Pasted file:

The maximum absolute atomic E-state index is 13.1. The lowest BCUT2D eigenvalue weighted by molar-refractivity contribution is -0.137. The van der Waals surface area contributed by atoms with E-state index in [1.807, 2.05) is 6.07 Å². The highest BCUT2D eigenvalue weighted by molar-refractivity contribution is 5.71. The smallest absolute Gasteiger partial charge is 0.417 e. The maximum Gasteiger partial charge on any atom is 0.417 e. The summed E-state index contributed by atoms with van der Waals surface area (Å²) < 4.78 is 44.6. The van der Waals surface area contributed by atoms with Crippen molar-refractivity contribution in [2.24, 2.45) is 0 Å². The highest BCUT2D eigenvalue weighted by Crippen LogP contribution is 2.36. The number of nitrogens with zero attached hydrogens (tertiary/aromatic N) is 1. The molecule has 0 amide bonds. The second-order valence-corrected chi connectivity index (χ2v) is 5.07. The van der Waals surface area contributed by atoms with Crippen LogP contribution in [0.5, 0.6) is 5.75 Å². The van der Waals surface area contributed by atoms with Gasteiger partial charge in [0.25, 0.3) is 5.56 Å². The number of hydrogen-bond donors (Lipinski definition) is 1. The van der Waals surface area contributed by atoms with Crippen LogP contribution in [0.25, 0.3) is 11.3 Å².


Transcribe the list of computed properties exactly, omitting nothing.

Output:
The maximum absolute atomic E-state index is 13.1. The lowest BCUT2D eigenvalue weighted by molar-refractivity contribution is -0.137. The van der Waals surface area contributed by atoms with E-state index in [1.807, 2.05) is 6.07 Å². The highest BCUT2D eigenvalue weighted by molar-refractivity contribution is 5.71. The smallest absolute Gasteiger partial charge is 0.417 e. The maximum Gasteiger partial charge on any atom is 0.417 e. The summed E-state index contributed by atoms with van der Waals surface area (Å²) < 4.78 is 44.6. The van der Waals surface area contributed by atoms with Crippen molar-refractivity contribution in [2.24, 2.45) is 0 Å². The highest BCUT2D eigenvalue weighted by Crippen LogP contribution is 2.36. The number of nitrogens with zero attached hydrogens (tertiary/aromatic N) is 1. The molecule has 0 amide bonds. The second-order valence-corrected chi connectivity index (χ2v) is 5.07. The van der Waals surface area contributed by atoms with Crippen LogP contribution in [0.5, 0.6) is 5.75 Å². The van der Waals surface area contributed by atoms with Gasteiger partial charge in [0.25, 0.3) is 5.56 Å². The number of hydrogen-bond donors (Lipinski definition) is 1. The van der Waals surface area contributed by atoms with Crippen LogP contribution in [0.25, 0.3) is 11.3 Å².